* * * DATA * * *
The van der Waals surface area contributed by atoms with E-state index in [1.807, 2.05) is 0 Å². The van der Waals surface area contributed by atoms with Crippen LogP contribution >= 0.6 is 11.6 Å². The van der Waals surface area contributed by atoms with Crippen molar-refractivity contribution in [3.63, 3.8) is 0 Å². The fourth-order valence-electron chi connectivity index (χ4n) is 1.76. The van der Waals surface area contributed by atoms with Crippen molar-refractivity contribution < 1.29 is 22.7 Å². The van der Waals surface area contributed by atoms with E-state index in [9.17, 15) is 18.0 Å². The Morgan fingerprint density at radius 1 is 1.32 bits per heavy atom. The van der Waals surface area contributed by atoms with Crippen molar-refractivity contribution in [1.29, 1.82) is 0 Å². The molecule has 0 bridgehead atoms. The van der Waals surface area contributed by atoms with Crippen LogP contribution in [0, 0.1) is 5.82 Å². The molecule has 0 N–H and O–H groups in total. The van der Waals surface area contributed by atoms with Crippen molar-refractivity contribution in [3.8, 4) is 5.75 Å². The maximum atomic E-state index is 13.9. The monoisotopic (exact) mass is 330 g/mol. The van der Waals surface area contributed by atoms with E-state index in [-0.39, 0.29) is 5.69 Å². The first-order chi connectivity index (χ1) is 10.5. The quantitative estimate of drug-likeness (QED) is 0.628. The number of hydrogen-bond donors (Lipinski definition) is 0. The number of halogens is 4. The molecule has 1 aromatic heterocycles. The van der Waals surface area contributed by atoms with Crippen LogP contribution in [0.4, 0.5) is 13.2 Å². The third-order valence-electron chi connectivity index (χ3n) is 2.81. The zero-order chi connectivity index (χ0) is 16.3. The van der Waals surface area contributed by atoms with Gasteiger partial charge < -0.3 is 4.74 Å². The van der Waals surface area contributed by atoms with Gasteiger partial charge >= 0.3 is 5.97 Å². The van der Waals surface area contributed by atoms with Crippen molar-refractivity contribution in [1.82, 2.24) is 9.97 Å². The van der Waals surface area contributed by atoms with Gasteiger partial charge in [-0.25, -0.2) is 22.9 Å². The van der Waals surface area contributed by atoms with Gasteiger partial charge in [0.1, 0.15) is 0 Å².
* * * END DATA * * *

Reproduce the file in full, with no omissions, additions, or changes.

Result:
The van der Waals surface area contributed by atoms with E-state index in [1.807, 2.05) is 0 Å². The van der Waals surface area contributed by atoms with Crippen LogP contribution >= 0.6 is 11.6 Å². The van der Waals surface area contributed by atoms with Crippen molar-refractivity contribution in [3.63, 3.8) is 0 Å². The fourth-order valence-electron chi connectivity index (χ4n) is 1.76. The van der Waals surface area contributed by atoms with Crippen molar-refractivity contribution < 1.29 is 22.7 Å². The van der Waals surface area contributed by atoms with E-state index in [9.17, 15) is 18.0 Å². The Morgan fingerprint density at radius 1 is 1.32 bits per heavy atom. The van der Waals surface area contributed by atoms with Crippen molar-refractivity contribution in [1.29, 1.82) is 0 Å². The molecule has 0 bridgehead atoms. The van der Waals surface area contributed by atoms with Crippen LogP contribution in [0, 0.1) is 5.82 Å². The molecule has 0 N–H and O–H groups in total. The van der Waals surface area contributed by atoms with Crippen molar-refractivity contribution in [3.8, 4) is 5.75 Å². The maximum atomic E-state index is 13.9. The monoisotopic (exact) mass is 330 g/mol. The van der Waals surface area contributed by atoms with E-state index in [-0.39, 0.29) is 5.69 Å². The first-order chi connectivity index (χ1) is 10.5. The quantitative estimate of drug-likeness (QED) is 0.628. The number of hydrogen-bond donors (Lipinski definition) is 0. The number of halogens is 4. The molecule has 1 aromatic heterocycles. The van der Waals surface area contributed by atoms with Crippen LogP contribution in [0.4, 0.5) is 13.2 Å². The third-order valence-electron chi connectivity index (χ3n) is 2.81. The zero-order chi connectivity index (χ0) is 16.3. The van der Waals surface area contributed by atoms with Gasteiger partial charge < -0.3 is 4.74 Å². The van der Waals surface area contributed by atoms with Gasteiger partial charge >= 0.3 is 5.97 Å². The van der Waals surface area contributed by atoms with Crippen molar-refractivity contribution in [1.82, 2.24) is 9.97 Å². The van der Waals surface area contributed by atoms with Gasteiger partial charge in [-0.25, -0.2) is 22.9 Å². The van der Waals surface area contributed by atoms with Gasteiger partial charge in [0.1, 0.15) is 0 Å².